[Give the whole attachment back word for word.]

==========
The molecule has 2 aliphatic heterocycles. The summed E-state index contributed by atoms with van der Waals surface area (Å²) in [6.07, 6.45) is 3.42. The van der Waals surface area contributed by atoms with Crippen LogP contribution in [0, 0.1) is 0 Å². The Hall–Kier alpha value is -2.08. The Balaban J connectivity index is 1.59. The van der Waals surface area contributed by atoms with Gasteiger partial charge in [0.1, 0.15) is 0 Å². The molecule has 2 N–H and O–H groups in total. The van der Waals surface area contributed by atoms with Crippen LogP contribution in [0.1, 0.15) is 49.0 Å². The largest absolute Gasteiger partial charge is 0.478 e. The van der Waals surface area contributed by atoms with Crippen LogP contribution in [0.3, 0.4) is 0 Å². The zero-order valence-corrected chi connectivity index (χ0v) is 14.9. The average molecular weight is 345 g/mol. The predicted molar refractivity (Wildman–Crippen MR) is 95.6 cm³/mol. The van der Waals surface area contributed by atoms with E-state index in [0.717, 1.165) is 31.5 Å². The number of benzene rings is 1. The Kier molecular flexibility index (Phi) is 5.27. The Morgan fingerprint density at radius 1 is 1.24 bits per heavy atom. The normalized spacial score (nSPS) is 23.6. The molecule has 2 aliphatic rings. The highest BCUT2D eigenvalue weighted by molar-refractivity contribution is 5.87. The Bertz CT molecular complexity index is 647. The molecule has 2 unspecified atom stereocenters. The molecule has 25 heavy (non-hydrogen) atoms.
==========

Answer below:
The molecule has 2 aliphatic heterocycles. The summed E-state index contributed by atoms with van der Waals surface area (Å²) in [6.07, 6.45) is 3.42. The van der Waals surface area contributed by atoms with Crippen LogP contribution in [0, 0.1) is 0 Å². The Hall–Kier alpha value is -2.08. The Balaban J connectivity index is 1.59. The van der Waals surface area contributed by atoms with Gasteiger partial charge in [0.1, 0.15) is 0 Å². The molecule has 2 N–H and O–H groups in total. The van der Waals surface area contributed by atoms with Crippen LogP contribution in [0.1, 0.15) is 49.0 Å². The largest absolute Gasteiger partial charge is 0.478 e. The van der Waals surface area contributed by atoms with Crippen LogP contribution in [0.3, 0.4) is 0 Å². The zero-order valence-corrected chi connectivity index (χ0v) is 14.9. The average molecular weight is 345 g/mol. The predicted molar refractivity (Wildman–Crippen MR) is 95.6 cm³/mol. The van der Waals surface area contributed by atoms with E-state index in [0.717, 1.165) is 31.5 Å². The number of benzene rings is 1. The Kier molecular flexibility index (Phi) is 5.27. The Morgan fingerprint density at radius 1 is 1.24 bits per heavy atom. The normalized spacial score (nSPS) is 23.6. The molecule has 2 aliphatic rings. The highest BCUT2D eigenvalue weighted by molar-refractivity contribution is 5.87. The Bertz CT molecular complexity index is 647. The molecule has 2 unspecified atom stereocenters. The molecule has 25 heavy (non-hydrogen) atoms.